Saturday, October 10, 2009

Standing out from the crowd!

When we talk promotion having something to set us out from the crowd is a good thing. Authors often do promotional events and book signings in costume or use various promotional items to attract attention and draw readers to them. I like western wear, but when doing promotional events or when going to a conference I dress a little more flashy than usual for the same reason, so people will remember me and to draw people to me at a signing.

It’s a tried and true principle, just watch ads on television. When we want people to remember us it is a good thing to stand out. But is it always a good thing?

Not when submitting a proposal. I get proposals on colored paper or with huge type on the cover, maybe bound or with fancy covers. Anything to attract attention. This is NOT where we want to attract attention.

On Chip MacGreagor’s blog he was talking about people making exorbitant claims about their book. They were trying to stand out verbally. Doing things in a book proposal to stand out raises flags from the very beginning. Such things shout from the rooftop, “I am a newbie!”

We can’t hide the fact that we are a new or unpublished writer if that is the case, but the goal is not to advertise it. The goal is to have the person evaluating the proposal run across it after they are favorably impressed and be surprised with the professionalism of the presentation for a new writer.

So what’s the goal? The goal is not to stand out but to have our proposal look exactly like the carefully polished proposal of someone who has been doing it for years. The goal is to have the writing as polished and ready as we can make it, to look at the submission guidelines to make sure we are pitching the right person then to send them exactly what they want precisely how they wish to receive it. I have people argue with me about what I ask to see. Would you think that is more or less likely to make me look at something other than what I’ve asked to see?

Our Agency submission guidelines are at and to help make sure the manuscript itself is ready to go I’ve even posted a checklist on “is it ready to submit?” on my own website at and in the bookstore at that website I even offer a little ebook on “Pitch and Promote like a Pro” to walk someone through the process step by step. So, with us doing all we can to help make a very professional proposal and pitch, why do so many still feel like the best thing to do is stand out from the crowd? To that newbie trying to make the cut I say, “stand out in your promotion, make your writing stand out with the quality, but your proposal is not the place to stand out.”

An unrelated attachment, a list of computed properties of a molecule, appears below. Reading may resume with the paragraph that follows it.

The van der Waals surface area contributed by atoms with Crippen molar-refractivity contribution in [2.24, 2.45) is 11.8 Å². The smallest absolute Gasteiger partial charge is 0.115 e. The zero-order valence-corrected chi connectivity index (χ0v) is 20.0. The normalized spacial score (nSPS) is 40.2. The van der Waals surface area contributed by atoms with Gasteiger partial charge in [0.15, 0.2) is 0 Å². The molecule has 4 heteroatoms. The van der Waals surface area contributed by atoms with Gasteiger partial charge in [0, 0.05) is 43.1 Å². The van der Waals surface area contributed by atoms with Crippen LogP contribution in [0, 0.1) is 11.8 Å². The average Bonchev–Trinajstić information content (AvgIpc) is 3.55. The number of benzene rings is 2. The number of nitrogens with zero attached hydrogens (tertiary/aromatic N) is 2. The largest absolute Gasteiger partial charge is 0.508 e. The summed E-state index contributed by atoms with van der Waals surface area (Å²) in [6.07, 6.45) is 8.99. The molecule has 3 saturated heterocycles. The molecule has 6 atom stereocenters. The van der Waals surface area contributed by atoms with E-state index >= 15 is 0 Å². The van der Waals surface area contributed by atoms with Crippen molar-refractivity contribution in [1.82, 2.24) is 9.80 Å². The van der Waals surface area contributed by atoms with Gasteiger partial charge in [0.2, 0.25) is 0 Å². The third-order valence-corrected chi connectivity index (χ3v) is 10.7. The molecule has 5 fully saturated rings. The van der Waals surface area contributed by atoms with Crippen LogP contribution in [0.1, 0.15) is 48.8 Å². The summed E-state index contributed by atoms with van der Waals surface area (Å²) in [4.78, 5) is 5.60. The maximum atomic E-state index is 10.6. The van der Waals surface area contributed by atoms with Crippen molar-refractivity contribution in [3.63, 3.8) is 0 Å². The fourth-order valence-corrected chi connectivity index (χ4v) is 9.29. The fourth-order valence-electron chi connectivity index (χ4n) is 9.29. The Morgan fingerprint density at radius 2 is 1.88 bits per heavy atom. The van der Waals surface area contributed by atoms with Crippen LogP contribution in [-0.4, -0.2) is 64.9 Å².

Jennifer Hudson Taylor said...


Everyone knows you as the cowboy and Chip MacGregor as the Scottish MacGregor in his kilt. On another note, my Highland gown shipped out this week. I plan to do book signings while wearing it when Highland Blessings releases, especially at the Grandfather Mountain Highland Games in July.

Timothy Fish said...


While I understand what you're saying and I can see that some proposals must come across as a little odd, the fact is that no writer wants to be an old pro at querying agents. With the exception of those writers who are changing agents, the old pros are those writers who haven't had success. Why would we want to copy people who aren't getting results?

Amy said...

I see what you are saying but even published writers are querying all over the place. You'll be sending letters and proposals to libraries and booksellers to do programs, to freelance article sites or to get the proposal ready to publish your next book.

As someone who helps Terry by reading some of the submissions, a polished proposal means to me that someone put in the time and research to put their best foot forward.

Stevie Rey said...

Thanks, bro Terry. I'm with you on the "standing out" thing. On the jacket of The Hillbilly Bible, I describe myself as a rockstar wannabe. It fits with my being from Memphis and it just so happens I love rock and roll and dressing like a rock star! :-) Nevermind that I can't carry a tune in a bucket!

Stevie Rey

Jeanette Levellie said...

Terry: I appreciate you always telling us what you expect. It helps.